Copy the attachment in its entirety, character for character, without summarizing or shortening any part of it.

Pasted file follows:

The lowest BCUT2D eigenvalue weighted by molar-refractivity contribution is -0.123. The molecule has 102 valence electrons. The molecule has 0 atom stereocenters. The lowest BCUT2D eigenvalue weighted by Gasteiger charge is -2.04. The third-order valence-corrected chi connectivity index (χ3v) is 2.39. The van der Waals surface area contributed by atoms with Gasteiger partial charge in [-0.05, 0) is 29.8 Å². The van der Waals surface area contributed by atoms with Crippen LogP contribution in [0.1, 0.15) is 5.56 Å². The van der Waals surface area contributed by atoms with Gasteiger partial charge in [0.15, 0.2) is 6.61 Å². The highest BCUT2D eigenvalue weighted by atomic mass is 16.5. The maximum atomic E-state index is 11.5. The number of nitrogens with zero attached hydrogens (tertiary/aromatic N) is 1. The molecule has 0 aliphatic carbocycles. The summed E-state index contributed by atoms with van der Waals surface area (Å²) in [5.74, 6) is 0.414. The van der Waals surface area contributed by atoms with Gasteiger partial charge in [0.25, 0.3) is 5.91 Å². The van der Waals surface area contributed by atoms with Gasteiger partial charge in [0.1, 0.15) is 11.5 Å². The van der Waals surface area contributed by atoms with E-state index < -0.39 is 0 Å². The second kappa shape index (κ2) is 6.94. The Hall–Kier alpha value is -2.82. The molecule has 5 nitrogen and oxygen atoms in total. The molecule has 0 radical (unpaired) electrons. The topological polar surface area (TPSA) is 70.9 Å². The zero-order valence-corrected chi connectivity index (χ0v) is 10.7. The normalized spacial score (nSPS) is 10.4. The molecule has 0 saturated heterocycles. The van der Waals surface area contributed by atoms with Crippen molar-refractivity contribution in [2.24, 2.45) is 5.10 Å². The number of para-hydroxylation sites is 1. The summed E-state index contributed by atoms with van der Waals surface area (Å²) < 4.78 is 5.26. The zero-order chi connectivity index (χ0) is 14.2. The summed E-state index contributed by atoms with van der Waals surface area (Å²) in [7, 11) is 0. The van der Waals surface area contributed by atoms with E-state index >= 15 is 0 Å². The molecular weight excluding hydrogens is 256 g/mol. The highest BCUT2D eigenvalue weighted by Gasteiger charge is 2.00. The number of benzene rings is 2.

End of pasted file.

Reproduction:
The lowest BCUT2D eigenvalue weighted by molar-refractivity contribution is -0.123. The molecule has 102 valence electrons. The molecule has 0 atom stereocenters. The lowest BCUT2D eigenvalue weighted by Gasteiger charge is -2.04. The third-order valence-corrected chi connectivity index (χ3v) is 2.39. The van der Waals surface area contributed by atoms with Gasteiger partial charge in [-0.05, 0) is 29.8 Å². The van der Waals surface area contributed by atoms with Crippen LogP contribution in [0.1, 0.15) is 5.56 Å². The van der Waals surface area contributed by atoms with Gasteiger partial charge in [0.15, 0.2) is 6.61 Å². The highest BCUT2D eigenvalue weighted by atomic mass is 16.5. The maximum atomic E-state index is 11.5. The number of nitrogens with zero attached hydrogens (tertiary/aromatic N) is 1. The molecule has 0 aliphatic carbocycles. The summed E-state index contributed by atoms with van der Waals surface area (Å²) in [5.74, 6) is 0.414. The van der Waals surface area contributed by atoms with Gasteiger partial charge in [0.25, 0.3) is 5.91 Å². The van der Waals surface area contributed by atoms with Gasteiger partial charge in [0.1, 0.15) is 11.5 Å². The van der Waals surface area contributed by atoms with E-state index < -0.39 is 0 Å². The second kappa shape index (κ2) is 6.94. The Hall–Kier alpha value is -2.82. The molecule has 5 nitrogen and oxygen atoms in total. The molecule has 0 radical (unpaired) electrons. The topological polar surface area (TPSA) is 70.9 Å². The zero-order valence-corrected chi connectivity index (χ0v) is 10.7. The normalized spacial score (nSPS) is 10.4. The molecule has 0 saturated heterocycles. The van der Waals surface area contributed by atoms with Crippen molar-refractivity contribution in [2.24, 2.45) is 5.10 Å². The number of para-hydroxylation sites is 1. The summed E-state index contributed by atoms with van der Waals surface area (Å²) < 4.78 is 5.26. The zero-order chi connectivity index (χ0) is 14.2. The summed E-state index contributed by atoms with van der Waals surface area (Å²) in [7, 11) is 0. The van der Waals surface area contributed by atoms with E-state index >= 15 is 0 Å². The molecular weight excluding hydrogens is 256 g/mol. The highest BCUT2D eigenvalue weighted by Gasteiger charge is 2.00. The number of benzene rings is 2.